Setting Unrealistic Expectations
Another common mistake is setting unrealistic expectations. I define stretch goals as targets that the team has a 50/50 chance of achieving; Any goal that is more likely to be missed than achieved is unhealthy for a team. Neuroeconomist Paul Zak states in his research that setting achievable goals is essential to the biological health of the team. Zak states, “…managers should not set impossible goals. Threat stressors inhibit oxytocin through the release of a neurochemical called epinephrine. When we face threat stressors, we shift into a survival mode in which it is each person for himself or herself, just the opposite of teamwork. Impossible goals over the long run create chronic stress that not only inhibits oxytocin production but also adversely affects physical and psychological health.”
One clear example was the mood of the first quarterly planning meeting I attended with a manufacturing client in the northeast – the atmosphere was like a funeral. As the CFO went through all of the targets they missed, the team was sad and depressed. The team had missed almost every target, and most of them were missed by a mile. I thought it was no wonder that they had decided to bring in an outside coach.
But at the end of the CFO’s report, he made a surprising comment, “…and that was the best quarter we’ve ever had financially in the long history of the company.” As an outsider, I was perplexed. They just had their best quarter ever, but they didn’t hit a single target. Later I learned that the leader set unreachable goals every quarter as his way to “inspire” his team to over-perform. So instead of celebrating their best quarter ever, the team was depressed and demotivated. Team members confided in me later that they started every quarter, knowing that they could never hit the goals set for them. Until I could convince the leader to set realistic goals, I knew the team would never reach their full potential.
Failing to Communicate Progress
Imagine playing a basketball game without a scoreboard. How easy would it be for team members to make decisions? Are we behind? Are we ahead? Should we be throwing up three-pointers in an attempt to catch up? Or play lock-down defense and protect our lead? Without any information about the score, a team is unable to make proper decisions.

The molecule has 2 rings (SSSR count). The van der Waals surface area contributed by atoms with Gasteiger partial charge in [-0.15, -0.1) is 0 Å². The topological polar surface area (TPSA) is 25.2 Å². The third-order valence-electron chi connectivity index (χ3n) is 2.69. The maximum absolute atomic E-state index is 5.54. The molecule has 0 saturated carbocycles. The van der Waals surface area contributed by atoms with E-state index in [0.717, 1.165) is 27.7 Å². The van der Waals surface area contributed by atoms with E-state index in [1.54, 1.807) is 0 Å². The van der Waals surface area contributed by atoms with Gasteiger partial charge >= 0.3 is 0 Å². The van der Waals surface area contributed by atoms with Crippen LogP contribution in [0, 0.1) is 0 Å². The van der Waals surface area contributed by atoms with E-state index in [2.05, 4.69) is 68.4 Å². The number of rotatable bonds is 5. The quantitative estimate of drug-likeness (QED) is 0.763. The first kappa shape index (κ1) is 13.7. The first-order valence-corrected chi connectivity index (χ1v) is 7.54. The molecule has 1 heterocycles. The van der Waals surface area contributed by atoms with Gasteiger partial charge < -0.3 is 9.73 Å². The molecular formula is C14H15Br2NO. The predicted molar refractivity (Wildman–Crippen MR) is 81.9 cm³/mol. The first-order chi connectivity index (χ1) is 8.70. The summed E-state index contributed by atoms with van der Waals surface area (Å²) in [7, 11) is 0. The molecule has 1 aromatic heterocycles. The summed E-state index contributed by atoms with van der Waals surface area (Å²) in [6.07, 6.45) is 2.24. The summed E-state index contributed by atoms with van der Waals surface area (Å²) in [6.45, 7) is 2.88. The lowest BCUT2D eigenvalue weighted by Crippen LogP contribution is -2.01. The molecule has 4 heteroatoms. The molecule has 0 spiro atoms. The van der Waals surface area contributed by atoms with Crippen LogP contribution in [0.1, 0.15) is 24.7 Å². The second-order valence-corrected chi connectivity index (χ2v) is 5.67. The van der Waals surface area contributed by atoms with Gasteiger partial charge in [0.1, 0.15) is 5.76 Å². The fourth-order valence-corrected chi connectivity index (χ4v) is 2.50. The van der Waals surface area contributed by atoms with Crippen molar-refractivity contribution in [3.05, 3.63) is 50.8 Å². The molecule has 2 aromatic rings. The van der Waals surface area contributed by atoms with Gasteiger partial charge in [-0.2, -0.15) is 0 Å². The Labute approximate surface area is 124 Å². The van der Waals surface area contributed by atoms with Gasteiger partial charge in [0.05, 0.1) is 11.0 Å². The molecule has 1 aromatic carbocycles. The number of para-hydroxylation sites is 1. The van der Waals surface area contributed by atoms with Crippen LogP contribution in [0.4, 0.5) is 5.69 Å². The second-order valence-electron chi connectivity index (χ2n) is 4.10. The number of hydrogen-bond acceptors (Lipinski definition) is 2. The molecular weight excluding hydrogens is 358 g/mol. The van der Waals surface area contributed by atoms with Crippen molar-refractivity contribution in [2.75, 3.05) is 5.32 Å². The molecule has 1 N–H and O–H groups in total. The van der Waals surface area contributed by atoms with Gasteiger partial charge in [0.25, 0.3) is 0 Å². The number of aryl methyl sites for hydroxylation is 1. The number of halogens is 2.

While playing basketball without a scoreboard may sound crazy, it happens all the time in business. If you approached any team member in your organization right now and asked if the company was winning or losing, would they be able to answer quickly and accurately? If you can’t answer that question, enthusiastically, “Yes!”, then you need to work on your communications.
Having already defined timely, aligned, and realistic expectations as discussed above, this should be the easiest step in your leadership journey. While there are tons of fancy dashboard tools that can display intricate graphics and charts in realtime on LCDs, the best strategy is to keep the communication consistent and straightforward.
Simple means that it could be a handful of targets that are covered during your daily huddle. (You have a daily huddle meeting, right? If not, read my article “The Leaders Guide to Implementing the Daily Huddle.”) Another straightforward approach is posting numbers on a whiteboard where all team members can see them. It’s not as cool as an 85” LCD, but it can be just as effective and cheaper. Or, you could communicate your scoreboard via email, text, or a Slack channel. It’s only important that you’re sharing progress in a way that the team knows the score.
The role of leaders in the organization is to set meaningful and realistic expectations that are tracked and communicated consistently. In this way, leaders inspire trust while motivating team members, giving them a clear path to success and keeping them oriented to the organization’s larger goals.
Rob Simons is a coach, facilitator, and storyteller – a unique fusion of skills that makes him uniquely equipped to coach entrepreneurs and business leaders to scale organizations. Using the Rockefeller Habits as his foundation, Rob has successfully trained hundreds of clients to build a culture of purpose, alignment, and accountability in organizations across a variety of industries. Contact Rob at email@example.com or 210-845-2782.